HEMPHILL, Texas – On this date in 2003, the Space Shuttle Columbia’s flight back to the Kennedy Space Center in Florida was cut short in the sky over Texas.
No one knew the orbiter had a giant hole in her wing. She broke up as she reentered the earth’s atmosphere over North Texas. Columbia and her crew ended their journey in far east Texas.
"The building started rattling and we didn’t know what was happening," said a resident of Sabine County on a video playing in the Remembering Columbia Museum in Hemphill in east Texas.
The museum tells the story of a space ship, its crew and how east Texas instantly embraced Space Shuttle Columbia.
"I heard the sound and I came outside and I looked up and I was like, 'Oh wow.' I started calling around and found out that everyone was going to the VFW and that’s where we all went and gathering and that’s where we put in time after that," Museum Board Member Pat Smith said.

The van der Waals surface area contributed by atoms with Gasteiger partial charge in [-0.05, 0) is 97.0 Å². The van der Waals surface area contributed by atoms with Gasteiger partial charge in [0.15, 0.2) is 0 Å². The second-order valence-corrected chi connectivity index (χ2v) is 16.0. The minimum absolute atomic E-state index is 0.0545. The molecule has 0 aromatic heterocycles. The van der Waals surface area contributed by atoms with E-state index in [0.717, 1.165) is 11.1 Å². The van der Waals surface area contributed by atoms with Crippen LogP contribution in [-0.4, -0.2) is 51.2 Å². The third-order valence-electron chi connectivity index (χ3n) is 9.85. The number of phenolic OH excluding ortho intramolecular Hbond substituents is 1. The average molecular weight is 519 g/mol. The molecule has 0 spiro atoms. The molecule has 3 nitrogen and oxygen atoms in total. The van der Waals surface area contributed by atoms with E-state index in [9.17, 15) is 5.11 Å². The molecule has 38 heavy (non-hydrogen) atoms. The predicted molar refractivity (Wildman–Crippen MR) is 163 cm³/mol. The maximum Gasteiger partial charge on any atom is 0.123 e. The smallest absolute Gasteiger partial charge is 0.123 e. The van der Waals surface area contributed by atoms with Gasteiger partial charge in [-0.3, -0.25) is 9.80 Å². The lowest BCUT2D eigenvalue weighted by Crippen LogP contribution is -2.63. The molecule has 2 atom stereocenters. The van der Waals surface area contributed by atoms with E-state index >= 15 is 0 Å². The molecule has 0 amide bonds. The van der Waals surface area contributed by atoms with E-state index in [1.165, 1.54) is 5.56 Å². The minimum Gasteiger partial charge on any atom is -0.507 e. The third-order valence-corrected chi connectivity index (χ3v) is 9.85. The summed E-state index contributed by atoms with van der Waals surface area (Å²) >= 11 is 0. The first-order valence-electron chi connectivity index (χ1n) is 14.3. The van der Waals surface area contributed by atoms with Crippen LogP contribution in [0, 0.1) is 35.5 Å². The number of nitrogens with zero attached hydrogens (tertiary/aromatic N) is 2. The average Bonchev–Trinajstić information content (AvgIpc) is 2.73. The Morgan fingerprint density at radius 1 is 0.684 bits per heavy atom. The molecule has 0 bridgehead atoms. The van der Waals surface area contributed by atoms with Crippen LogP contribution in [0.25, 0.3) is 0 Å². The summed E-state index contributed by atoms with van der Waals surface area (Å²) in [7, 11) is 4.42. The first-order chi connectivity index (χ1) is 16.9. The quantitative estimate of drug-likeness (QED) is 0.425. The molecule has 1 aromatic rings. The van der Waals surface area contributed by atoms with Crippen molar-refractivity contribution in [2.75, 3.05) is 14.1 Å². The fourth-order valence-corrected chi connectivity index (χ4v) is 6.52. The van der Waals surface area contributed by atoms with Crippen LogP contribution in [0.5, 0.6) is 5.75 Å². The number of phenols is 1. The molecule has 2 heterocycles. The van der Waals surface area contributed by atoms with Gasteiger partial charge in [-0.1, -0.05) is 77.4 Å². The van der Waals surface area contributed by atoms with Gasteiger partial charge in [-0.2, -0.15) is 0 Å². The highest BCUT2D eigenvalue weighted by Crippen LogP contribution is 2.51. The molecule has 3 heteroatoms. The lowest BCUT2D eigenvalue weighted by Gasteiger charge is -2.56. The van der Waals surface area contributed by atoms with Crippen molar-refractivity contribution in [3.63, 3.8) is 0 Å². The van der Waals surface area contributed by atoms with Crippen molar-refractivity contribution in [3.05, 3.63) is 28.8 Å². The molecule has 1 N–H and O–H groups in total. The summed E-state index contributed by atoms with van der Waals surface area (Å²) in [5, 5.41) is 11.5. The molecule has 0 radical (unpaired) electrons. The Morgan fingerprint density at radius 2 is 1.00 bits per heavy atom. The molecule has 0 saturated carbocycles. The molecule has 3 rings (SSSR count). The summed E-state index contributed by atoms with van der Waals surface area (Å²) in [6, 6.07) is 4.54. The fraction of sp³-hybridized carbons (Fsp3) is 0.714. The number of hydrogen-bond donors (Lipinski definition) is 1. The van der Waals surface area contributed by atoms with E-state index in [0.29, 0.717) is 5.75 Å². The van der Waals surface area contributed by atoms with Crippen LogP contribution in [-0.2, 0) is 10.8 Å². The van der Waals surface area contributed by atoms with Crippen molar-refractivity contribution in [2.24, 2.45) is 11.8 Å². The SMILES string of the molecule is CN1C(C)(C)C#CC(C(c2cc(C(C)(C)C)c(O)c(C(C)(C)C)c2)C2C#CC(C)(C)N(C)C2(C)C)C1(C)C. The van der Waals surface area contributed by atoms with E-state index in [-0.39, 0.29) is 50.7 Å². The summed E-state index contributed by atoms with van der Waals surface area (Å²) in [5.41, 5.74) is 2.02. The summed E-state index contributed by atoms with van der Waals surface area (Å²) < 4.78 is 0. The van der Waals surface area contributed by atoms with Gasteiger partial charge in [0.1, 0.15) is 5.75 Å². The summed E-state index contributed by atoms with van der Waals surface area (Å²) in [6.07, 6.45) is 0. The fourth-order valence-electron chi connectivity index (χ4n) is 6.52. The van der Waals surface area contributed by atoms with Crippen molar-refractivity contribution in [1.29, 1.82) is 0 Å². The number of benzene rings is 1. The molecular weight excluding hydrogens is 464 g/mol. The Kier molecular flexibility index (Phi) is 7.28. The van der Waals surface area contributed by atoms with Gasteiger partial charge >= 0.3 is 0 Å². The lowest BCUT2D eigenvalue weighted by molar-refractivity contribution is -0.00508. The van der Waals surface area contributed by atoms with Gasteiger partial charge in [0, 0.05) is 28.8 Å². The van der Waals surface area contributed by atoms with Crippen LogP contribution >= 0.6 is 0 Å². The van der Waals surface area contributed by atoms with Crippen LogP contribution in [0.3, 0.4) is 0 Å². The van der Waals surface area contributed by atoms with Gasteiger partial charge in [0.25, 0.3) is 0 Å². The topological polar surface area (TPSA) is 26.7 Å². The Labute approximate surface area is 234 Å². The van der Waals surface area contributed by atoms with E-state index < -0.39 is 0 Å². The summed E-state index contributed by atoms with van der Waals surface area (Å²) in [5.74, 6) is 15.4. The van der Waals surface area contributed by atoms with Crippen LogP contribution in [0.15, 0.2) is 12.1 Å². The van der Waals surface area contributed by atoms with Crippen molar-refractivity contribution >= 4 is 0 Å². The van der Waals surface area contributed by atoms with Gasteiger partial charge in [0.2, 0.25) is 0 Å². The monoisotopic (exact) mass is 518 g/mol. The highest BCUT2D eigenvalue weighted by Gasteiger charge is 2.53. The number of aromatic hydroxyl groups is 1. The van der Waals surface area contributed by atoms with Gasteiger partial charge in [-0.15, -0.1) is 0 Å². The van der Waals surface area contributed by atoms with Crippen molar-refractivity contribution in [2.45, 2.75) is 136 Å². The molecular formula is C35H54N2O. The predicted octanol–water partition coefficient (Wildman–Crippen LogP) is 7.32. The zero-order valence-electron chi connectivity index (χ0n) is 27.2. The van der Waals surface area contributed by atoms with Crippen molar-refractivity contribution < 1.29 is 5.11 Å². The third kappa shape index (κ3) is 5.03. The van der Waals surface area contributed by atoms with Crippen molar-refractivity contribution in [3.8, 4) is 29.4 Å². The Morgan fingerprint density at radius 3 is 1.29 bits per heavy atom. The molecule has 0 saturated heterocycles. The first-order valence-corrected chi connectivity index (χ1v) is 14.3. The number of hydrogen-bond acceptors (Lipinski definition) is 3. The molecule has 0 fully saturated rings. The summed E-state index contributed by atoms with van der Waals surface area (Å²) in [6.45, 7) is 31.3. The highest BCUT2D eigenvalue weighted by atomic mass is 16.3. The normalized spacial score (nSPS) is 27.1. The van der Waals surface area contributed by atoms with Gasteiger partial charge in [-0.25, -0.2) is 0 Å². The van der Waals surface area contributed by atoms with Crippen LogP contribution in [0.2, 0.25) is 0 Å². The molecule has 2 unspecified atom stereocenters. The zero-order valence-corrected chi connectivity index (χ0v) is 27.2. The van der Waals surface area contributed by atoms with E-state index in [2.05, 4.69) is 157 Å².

The museum describes how this town of about 1,200 went to work searching for debris, feeding and housing thousands of out-of-town searchers and protecting the remains of the crew.
In the museum, they remember each of the seven astronauts, as well as two men who died in a helicopter crash during the search.
Display cases commemorate the life of each of the nine lives lost. They include personal belongings, military medals and awards and personal notes.
"When they come, I hope they take away their legacy. The legacy of Columbia that she left behind. The legacy of the crew and the crew that went before them. The space program is a very important part of who our country is," Museum Curator Belinda Gay said.
People in this community are proud that the remains of all seven astronauts were recovered in Sabine County and returned to their families.
"We definitely believe it was meant to be," Gay said.
The people of Sabine County opened their hearts and their homes. On the 15th anniversary, the museum shares an intimate story about a shuttle, its crew and the community that rescued them.
“It just became dear to my heart to save this memory. And what they did for us,” Smith said.